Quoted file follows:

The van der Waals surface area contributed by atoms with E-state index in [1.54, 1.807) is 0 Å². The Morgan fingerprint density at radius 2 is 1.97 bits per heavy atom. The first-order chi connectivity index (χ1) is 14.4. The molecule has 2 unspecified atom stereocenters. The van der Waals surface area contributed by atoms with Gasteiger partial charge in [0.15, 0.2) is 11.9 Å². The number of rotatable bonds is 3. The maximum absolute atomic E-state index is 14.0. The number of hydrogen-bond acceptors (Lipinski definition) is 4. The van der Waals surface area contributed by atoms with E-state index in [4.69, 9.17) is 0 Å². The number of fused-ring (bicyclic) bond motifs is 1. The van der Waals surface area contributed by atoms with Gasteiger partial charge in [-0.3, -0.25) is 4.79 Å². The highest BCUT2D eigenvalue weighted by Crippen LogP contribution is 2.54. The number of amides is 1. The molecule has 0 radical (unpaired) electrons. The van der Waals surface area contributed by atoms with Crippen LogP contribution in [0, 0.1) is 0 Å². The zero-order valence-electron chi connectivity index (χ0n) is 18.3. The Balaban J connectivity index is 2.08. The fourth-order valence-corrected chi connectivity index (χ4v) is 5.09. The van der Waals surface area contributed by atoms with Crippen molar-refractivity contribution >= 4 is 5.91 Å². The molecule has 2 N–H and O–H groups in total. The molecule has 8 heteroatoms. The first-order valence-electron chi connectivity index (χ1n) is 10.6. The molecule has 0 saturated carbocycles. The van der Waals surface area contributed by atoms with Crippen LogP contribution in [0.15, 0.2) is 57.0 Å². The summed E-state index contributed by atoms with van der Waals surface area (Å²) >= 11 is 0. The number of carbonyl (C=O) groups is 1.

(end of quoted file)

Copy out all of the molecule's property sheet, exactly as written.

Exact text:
The van der Waals surface area contributed by atoms with E-state index in [1.54, 1.807) is 0 Å². The Morgan fingerprint density at radius 2 is 1.97 bits per heavy atom. The first-order chi connectivity index (χ1) is 14.4. The molecule has 2 unspecified atom stereocenters. The van der Waals surface area contributed by atoms with Gasteiger partial charge in [0.15, 0.2) is 11.9 Å². The number of rotatable bonds is 3. The maximum absolute atomic E-state index is 14.0. The number of hydrogen-bond acceptors (Lipinski definition) is 4. The van der Waals surface area contributed by atoms with E-state index in [4.69, 9.17) is 0 Å². The number of fused-ring (bicyclic) bond motifs is 1. The van der Waals surface area contributed by atoms with Gasteiger partial charge in [-0.3, -0.25) is 4.79 Å². The highest BCUT2D eigenvalue weighted by Crippen LogP contribution is 2.54. The number of amides is 1. The molecule has 0 radical (unpaired) electrons. The van der Waals surface area contributed by atoms with Crippen LogP contribution in [0, 0.1) is 0 Å². The zero-order valence-electron chi connectivity index (χ0n) is 18.3. The Balaban J connectivity index is 2.08. The fourth-order valence-corrected chi connectivity index (χ4v) is 5.09. The van der Waals surface area contributed by atoms with Crippen molar-refractivity contribution >= 4 is 5.91 Å². The molecule has 2 N–H and O–H groups in total. The molecule has 8 heteroatoms. The first-order valence-electron chi connectivity index (χ1n) is 10.6. The molecule has 0 saturated carbocycles. The van der Waals surface area contributed by atoms with Crippen LogP contribution in [0.15, 0.2) is 57.0 Å². The summed E-state index contributed by atoms with van der Waals surface area (Å²) >= 11 is 0. The number of carbonyl (C=O) groups is 1.